English Pea Salad - Designed to Nourish recipe

This easy-to-make English Pea Salad is both flavorful and nutritious. Can’t get your little one to eat peas? Well, combining the peas with other tasty ingredients help make this recipe a kid friendly food. Try bringing this delicious side to your next picnic or party and watch it disappear!

Peas are a great source of dietary fiber and contain many vitamins and nutrients including protein, vitamin A, vitamin C, and more. Peas have been shown to promote the growth and functioning of the cardiovascular system and activate bone growth. Most pediatricians recommend serving peas to your little one starting at six months of age. For an overview of essential vitamins and minerals your child needs, check out our Nutrient Chart.

Depending on the toddler and adult size portions, this recipe will serve six to eight.


Here is what you will need to make this recipe:

  • 2 cup peas (frozen)
  • 2 slice of apple wood smoked bacon, crumbled
  • 1/2 cup sharp cheddar cheese, cubed
  • 1/4 cup red onion, diced
  • 4 tbsp plain greek yogurt
  • 2 tbsp fresh mint leaves, chopped
  • 1 tsp paprika
  • Salt and pepper to taste

Fry Bacon.

Note* Fry bacon first so it can cool before you crumble and add to the dish.


Dice Onion.

Note* Chop onion to the size you desire.


Chop cheese into small cubes.


Chop mint.


Mix the  mint, paprika, salt and pepper in with yogurt.

Note* I used plain greek yogurt, but any type of plain yogurt would work fine.


Stir in the yogurt mixture with the peas.


Add onions to the pea mixture.


Toss crumbled bacon and cheese in with the other ingredients.


Stir all of the ingredients together and cover.


Chill for 2 hours in the refrigerator and serve cold. You can store this recipe in the  refrigerator for up to five days.


Peas - Designed to Nourish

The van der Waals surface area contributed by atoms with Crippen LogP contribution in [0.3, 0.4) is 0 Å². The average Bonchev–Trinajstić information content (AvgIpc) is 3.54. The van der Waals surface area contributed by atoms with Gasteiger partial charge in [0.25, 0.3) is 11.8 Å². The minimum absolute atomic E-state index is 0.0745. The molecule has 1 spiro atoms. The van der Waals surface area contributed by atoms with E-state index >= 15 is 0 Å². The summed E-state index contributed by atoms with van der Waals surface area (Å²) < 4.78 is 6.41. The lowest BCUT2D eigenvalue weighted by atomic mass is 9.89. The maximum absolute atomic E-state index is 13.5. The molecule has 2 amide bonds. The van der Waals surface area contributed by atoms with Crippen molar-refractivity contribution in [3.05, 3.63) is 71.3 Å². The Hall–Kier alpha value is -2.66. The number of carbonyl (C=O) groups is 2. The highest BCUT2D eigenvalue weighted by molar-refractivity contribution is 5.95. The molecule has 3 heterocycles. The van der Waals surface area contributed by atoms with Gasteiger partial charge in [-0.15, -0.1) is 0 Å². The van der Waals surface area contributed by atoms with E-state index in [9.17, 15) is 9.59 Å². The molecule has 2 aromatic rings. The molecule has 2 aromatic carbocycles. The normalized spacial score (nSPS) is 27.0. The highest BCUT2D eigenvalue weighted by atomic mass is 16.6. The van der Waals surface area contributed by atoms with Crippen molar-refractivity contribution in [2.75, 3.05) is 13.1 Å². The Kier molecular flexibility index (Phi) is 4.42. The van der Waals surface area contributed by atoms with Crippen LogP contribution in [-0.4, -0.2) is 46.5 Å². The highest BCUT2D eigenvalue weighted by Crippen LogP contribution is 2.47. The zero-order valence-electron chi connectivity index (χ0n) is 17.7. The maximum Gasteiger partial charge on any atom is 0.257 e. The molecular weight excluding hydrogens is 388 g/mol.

Nutritious benefits to grow on.

Peas are a wonderfully healthy option for your baby’s diet. In fact, just one serving of freshly frozen garden peas has more vitamin C than two large apples, more fiber than a slice of whole bread, and more thiamine than a pint of whole milk. Peas are also rich in vitamins A and B1, folate, phosphorous and iron. Peas have been shown to promote the growth and functioning of the cardiovascular system, activate bone growth, and help to lower blood cholesterol and prevent heart disease, strokes, and arthritis in later life. Most pediatricians recommend serving peas to your little one beginning at six months of age.

Peas: Always ready to please.

Although many moms equate “frozen” to not being truly fresh, frozen peas are actually very nutritious, readily available and easy to use. Choose frozen peas over canned peas and processed (and marrowfat) peas, which often contain high amounts of salts and sugar.  Of course, if fresh peas are available – petit pois, snow peas, or sugar snap peas – they are a healthy choice for your baby as well. Frozen peas are the easiest to cook and you can simply steam them until tender or boil them in a small saucepan. Most moms prefer to serve peas pureed. You can do this by blending the peas in a food processor with a small amount of water. For extra flavor, add vegetable or chicken broth. Finally, peas are great on their own and are a convenient finger food or side dish for your little one.

Interesting pea facts.

There is much debate about where the pea originated but Italy, China, Malta and Sri Lanka are strong possibilities. Peas became popular during the Middle Ages because they were easy to grow. The first sweet pea was said to have originated in Sicily during the late 1600s. Peas first arrived in the U.S. during the early 1700s. Today, the United Kingdom is the largest producer of peas that are used for freezing, in Europe. Janet Harris holds the world record for eating peas, consuming 7,715 in one hour!

Easy Pea recipes.

Try one of these simple pea recipes the next time you’re looking for a new recipe for your family.